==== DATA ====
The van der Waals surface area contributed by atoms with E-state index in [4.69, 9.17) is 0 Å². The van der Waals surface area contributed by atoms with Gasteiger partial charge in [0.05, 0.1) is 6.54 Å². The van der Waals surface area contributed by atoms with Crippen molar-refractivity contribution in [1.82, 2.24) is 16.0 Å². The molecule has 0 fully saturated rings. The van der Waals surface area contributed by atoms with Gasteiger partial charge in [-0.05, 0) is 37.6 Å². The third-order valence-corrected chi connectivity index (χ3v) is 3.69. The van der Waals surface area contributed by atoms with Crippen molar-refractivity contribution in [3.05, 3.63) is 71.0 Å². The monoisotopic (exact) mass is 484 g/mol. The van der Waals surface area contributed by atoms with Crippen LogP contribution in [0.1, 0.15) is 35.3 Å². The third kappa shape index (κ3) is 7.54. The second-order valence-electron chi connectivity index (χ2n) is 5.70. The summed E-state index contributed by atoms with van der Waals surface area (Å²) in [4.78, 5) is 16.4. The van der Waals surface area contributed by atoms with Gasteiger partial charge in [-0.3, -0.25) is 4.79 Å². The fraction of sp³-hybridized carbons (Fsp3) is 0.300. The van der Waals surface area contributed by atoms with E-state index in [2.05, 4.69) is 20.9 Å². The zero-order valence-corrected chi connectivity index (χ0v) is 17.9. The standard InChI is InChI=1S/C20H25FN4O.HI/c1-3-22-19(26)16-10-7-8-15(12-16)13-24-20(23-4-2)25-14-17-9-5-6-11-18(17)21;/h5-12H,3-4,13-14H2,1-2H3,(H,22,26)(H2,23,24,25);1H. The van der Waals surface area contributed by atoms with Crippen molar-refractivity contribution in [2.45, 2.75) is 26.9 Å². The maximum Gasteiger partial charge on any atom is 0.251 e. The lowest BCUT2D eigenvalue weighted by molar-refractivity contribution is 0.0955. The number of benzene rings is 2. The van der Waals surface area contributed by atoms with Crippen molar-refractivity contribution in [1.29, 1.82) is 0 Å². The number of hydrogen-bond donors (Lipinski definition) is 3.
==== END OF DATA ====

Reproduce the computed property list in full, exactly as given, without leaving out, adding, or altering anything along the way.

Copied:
The van der Waals surface area contributed by atoms with E-state index in [4.69, 9.17) is 0 Å². The van der Waals surface area contributed by atoms with Gasteiger partial charge in [0.05, 0.1) is 6.54 Å². The van der Waals surface area contributed by atoms with Crippen molar-refractivity contribution in [1.82, 2.24) is 16.0 Å². The molecule has 0 fully saturated rings. The van der Waals surface area contributed by atoms with Gasteiger partial charge in [-0.05, 0) is 37.6 Å². The third-order valence-corrected chi connectivity index (χ3v) is 3.69. The van der Waals surface area contributed by atoms with Crippen molar-refractivity contribution in [3.05, 3.63) is 71.0 Å². The monoisotopic (exact) mass is 484 g/mol. The van der Waals surface area contributed by atoms with Crippen LogP contribution in [0.1, 0.15) is 35.3 Å². The third kappa shape index (κ3) is 7.54. The second-order valence-electron chi connectivity index (χ2n) is 5.70. The summed E-state index contributed by atoms with van der Waals surface area (Å²) in [4.78, 5) is 16.4. The van der Waals surface area contributed by atoms with Gasteiger partial charge in [-0.3, -0.25) is 4.79 Å². The fraction of sp³-hybridized carbons (Fsp3) is 0.300. The van der Waals surface area contributed by atoms with E-state index in [2.05, 4.69) is 20.9 Å². The zero-order valence-corrected chi connectivity index (χ0v) is 17.9. The standard InChI is InChI=1S/C20H25FN4O.HI/c1-3-22-19(26)16-10-7-8-15(12-16)13-24-20(23-4-2)25-14-17-9-5-6-11-18(17)21;/h5-12H,3-4,13-14H2,1-2H3,(H,22,26)(H2,23,24,25);1H. The van der Waals surface area contributed by atoms with Crippen molar-refractivity contribution in [2.45, 2.75) is 26.9 Å². The maximum Gasteiger partial charge on any atom is 0.251 e. The lowest BCUT2D eigenvalue weighted by molar-refractivity contribution is 0.0955. The number of benzene rings is 2. The van der Waals surface area contributed by atoms with Crippen molar-refractivity contribution in [1.29, 1.82) is 0 Å². The number of hydrogen-bond donors (Lipinski definition) is 3.